A Hyundai Ioniq 5 N is coming.
Documents viewed by CarExpert indicate a fettled version of Hyundai’s all-electric crossover-cum-hatchback is currently in the prototype stages.
Production is set to begin in March 2024, at which point it will become the first electrified model under the N performance banner.
Unsurprisingly, Hyundai is testing the Ioniq 5 N at the Nurburgring.
The company confirmed earlier this year it was working on its first all-electric N car on the dedicated E-GMP EV architecture, though it didn’t say whether it would be based on the Ioniq 5 or the upcoming Ioniq 6 sedan, set for launch in 2022.
Hyundai left the door open for a higher-performance Ioniq 5 when it revealed the model, due here in the fourth quarter of 2021, would offer 225kW of power and 605Nm of torque in its most powerful, dual-motor all-wheel drive guise.
In contrast, the Ioniq 5’s platform-mate at Kia, the EV6, will offer a dual-motor GT variant with 430kW and 740Nm, slashing the 0-100km/h time from 5.1 seconds to just 3.5 seconds.
It’s unclear if the Ioniq 5 N would offer more performance than the EV6 GT, though there may be more of a focus on track performance than in the sporty Kia.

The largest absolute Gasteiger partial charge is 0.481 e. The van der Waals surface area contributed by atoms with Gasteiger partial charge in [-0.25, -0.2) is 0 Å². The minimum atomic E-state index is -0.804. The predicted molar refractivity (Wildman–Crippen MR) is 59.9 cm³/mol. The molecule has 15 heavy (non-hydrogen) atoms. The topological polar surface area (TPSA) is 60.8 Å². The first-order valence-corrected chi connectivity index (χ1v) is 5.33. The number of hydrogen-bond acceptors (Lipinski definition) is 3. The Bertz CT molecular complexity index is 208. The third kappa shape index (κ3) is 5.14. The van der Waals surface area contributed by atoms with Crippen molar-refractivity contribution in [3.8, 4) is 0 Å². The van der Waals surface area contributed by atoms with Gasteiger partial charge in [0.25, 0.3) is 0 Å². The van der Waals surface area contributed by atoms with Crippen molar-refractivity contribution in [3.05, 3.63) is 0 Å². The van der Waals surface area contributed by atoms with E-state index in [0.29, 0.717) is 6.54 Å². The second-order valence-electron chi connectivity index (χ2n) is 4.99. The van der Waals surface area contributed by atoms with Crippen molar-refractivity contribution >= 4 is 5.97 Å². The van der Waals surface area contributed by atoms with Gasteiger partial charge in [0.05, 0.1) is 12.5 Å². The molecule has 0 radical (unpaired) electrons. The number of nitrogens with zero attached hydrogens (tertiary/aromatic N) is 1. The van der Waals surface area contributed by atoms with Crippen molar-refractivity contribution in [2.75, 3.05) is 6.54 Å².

Hyundai executives have said N vehicles can employ any number of different drivetrains, so long as they follow three principles: they must be a “corner rascal”, an “everyday sports car”, and have track capability.
In addition to launching an Ioniq 5 N, the company has previously confirmed it’s “discussing” a Tucson N.
Any larger SUV models will need to be all-electric to receive an N variant, if they get one at all. That rules out N-badged Santa Fe and Palisade models, though it leaves the door open for an Ioniq 7 N.
While the Ioniq 5 is styled to resemble the first-generation Pony hatchback, it’s quite a bit larger than even today’s hot hatches like Hyundai’s own i30 N.
The i30 N measures 4340mm long, 1795mm wide and 1445mm tall on a 2650mm wheelbase, while the Ioniq 5 is 4635mm long, 1890mm wide and 1605mm tall on a 3000mm wheelbase.
That makes it slightly longer and wider (+5mm and +25mm) than the enlarged redesigned Tucson, although it sits 60mm lower.
It blurs the lines between a large hatchback and a large crossover, which makes it hard to categorise rivals for an Ioniq 5 N besides the Kia EV6 GT.
One key rival frustratingly off the table for Australia is the Ford Mustang Mach E GT.
Sized similarly to the Ioniq 5, the Mach E GT produces 358kW of power and 813Nm of torque.
Upgrading to the GT Performance Edition bumps torque up to 860Nm, and slashes the 0-60mph (0-96km/h) time from 3.8 seconds to 3.5 seconds.
MORE: Everything Hyundai Ioniq 5